1and1 Internet Builds Massive Green Data Center for SMB Cloud Services

 
 
By Wayne Rash  |  Posted 2011-11-21 Email Print this article Print
 
 
 
 
 
 
 

News Analysis: Very few small and midsize businesses can afford a full-blown data center. But now 1&1 Internet provides data center services to businesses that otherwise couldn't have them.

LENEXA, KANSAS - Somewhere in an anonymous building located in a cluster of equally nondescript buildings on the Kansas prairie, 1&1 Internet has built a vast data center to serve the needs of small and midsized businesses.

Although 1&1 is probably best known as an Internet hosting provider, the company has expanded its offerings to include a variety of cloud services such as infrastructure as a service and software as a service.

The cloud services include cloud-based processing power, storage and bandwidth. The company also provides software applications in the cloud for its customers. Unlike its competitors, 1&1 protects its customers' data through the use of dual-hosting geo-redundancy. This means that the approximately 40,000 servers in the Lenexa data center are mirrored by another data center in downtown Kansas City, which is about 18 miles away.

According to Ryan Cieslak, 1&1 product marketing manager, the separation is far enough to prevent the same disaster from hitting both data centers, while being close enough to keep latency to a minimum. Cieslak also noted that the Lenexa, Kansas, location was chosen because it was close to being equally distant from both coasts of the U.S. Recently eWEEK got an opportunity to tour this data center on a sponsored trip, meaning that 1&1 provided the travel, but had no input into the content of this article.

The first impression of 1&1's Lenexa data center is one of a huge warehouse in an industrial park. In reality, that's exactly what it is. But there's more here than just a warehouse. Within the original warehouse structure is an entire second building built to withstand the disasters likely to befall a large building in Kansas. According to 1&1 data center head Thorsten Ziegler, a natural disaster could actually destroy the surrounding warehouse building, but leave the data center itself untouched.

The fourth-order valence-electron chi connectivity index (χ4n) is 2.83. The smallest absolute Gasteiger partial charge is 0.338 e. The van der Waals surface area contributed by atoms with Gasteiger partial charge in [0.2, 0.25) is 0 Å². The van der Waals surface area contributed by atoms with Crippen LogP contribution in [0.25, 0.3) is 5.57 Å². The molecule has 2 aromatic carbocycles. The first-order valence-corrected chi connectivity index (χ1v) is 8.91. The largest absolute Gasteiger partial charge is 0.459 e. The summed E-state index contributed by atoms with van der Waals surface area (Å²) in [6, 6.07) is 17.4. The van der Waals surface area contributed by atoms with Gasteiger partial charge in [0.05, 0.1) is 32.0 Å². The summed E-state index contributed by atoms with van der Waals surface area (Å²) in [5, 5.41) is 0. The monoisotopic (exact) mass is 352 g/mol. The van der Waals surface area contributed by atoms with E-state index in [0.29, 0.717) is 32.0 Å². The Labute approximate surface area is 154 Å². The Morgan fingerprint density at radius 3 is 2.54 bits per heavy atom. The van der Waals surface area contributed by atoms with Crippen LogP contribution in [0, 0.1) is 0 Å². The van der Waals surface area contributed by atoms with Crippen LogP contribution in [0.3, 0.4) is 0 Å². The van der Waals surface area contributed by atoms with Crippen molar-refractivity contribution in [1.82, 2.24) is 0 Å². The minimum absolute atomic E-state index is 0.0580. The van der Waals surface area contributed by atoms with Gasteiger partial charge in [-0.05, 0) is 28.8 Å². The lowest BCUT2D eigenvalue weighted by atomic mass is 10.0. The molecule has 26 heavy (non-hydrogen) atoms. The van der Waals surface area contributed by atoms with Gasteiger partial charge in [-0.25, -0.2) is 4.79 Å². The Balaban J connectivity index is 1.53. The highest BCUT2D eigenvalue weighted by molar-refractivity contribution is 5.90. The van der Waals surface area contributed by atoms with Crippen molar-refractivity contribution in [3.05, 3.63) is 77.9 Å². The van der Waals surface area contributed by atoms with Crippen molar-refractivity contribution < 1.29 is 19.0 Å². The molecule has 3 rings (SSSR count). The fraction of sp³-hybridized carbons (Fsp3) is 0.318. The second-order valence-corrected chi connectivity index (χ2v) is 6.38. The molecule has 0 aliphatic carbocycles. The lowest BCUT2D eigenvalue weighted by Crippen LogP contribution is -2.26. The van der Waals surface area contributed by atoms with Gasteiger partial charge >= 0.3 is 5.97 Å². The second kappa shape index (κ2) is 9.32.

Inside the data center are the roughly 40,000 IBM BladeCenter servers along with the required battery backup equipment and networking equipment to support the 210G bps fiber ring that connects the data center with its Kansas City backup. Behind the data center are four Caterpillar diesel generators, several days' worth of fuel, water chillers and heat exchangers.

"We don't use city water for cooling," Ziegler said, "because there's no redundancy. If we lost the water supply, we would have no way to cool the data center." For this reason, 1&1 chose to use a slightly less efficient air-cooled chiller design to meet the requirements for reliability.

"It is key for 1&1 to have the ability to offer any of our customers the safety and protection of their data in our Lenexa facility, no matter what the package or product they have," explained 1&1 CEO Oliver Mauss, responding by email to eWEEK. "Following through on its reassurance to users, 1&1 launched dual hosting."

Dual hosting is a key part of 1&1's reliability offering. It means that the company has two data centers, one working as a failover to the other. Both facilities are monitored in real time to make sure that the other is instantly available.

The existence of two data centers means that 1&1 can perform routine maintenance on one data center while the backup picks up the load for the portion of the center that's undergoing maintenance. Likewise, each data center has redundant network equipment that uses multiple vendors so that those dreaded software updates that have knocked out other data centers recently won't affect 1&1.



 
 
 
 
Wayne Rash Wayne Rash is a Senior Analyst for eWEEK Labs and runs the magazine's Washington Bureau. Prior to joining eWEEK as a Senior Writer on wireless technology, he was a Senior Contributing Editor and previously a Senior Analyst in the InfoWorld Test Center. He was also a reviewer for Federal Computer Week and Information Security Magazine. Previously, he ran the reviews and events departments at CMP's InternetWeek.

He is a retired naval officer, a former principal at American Management Systems and a long-time columnist for Byte Magazine. He is a regular contributor to Plane & Pilot Magazine and The Washington Post.
 
 
 
 
 
 
 

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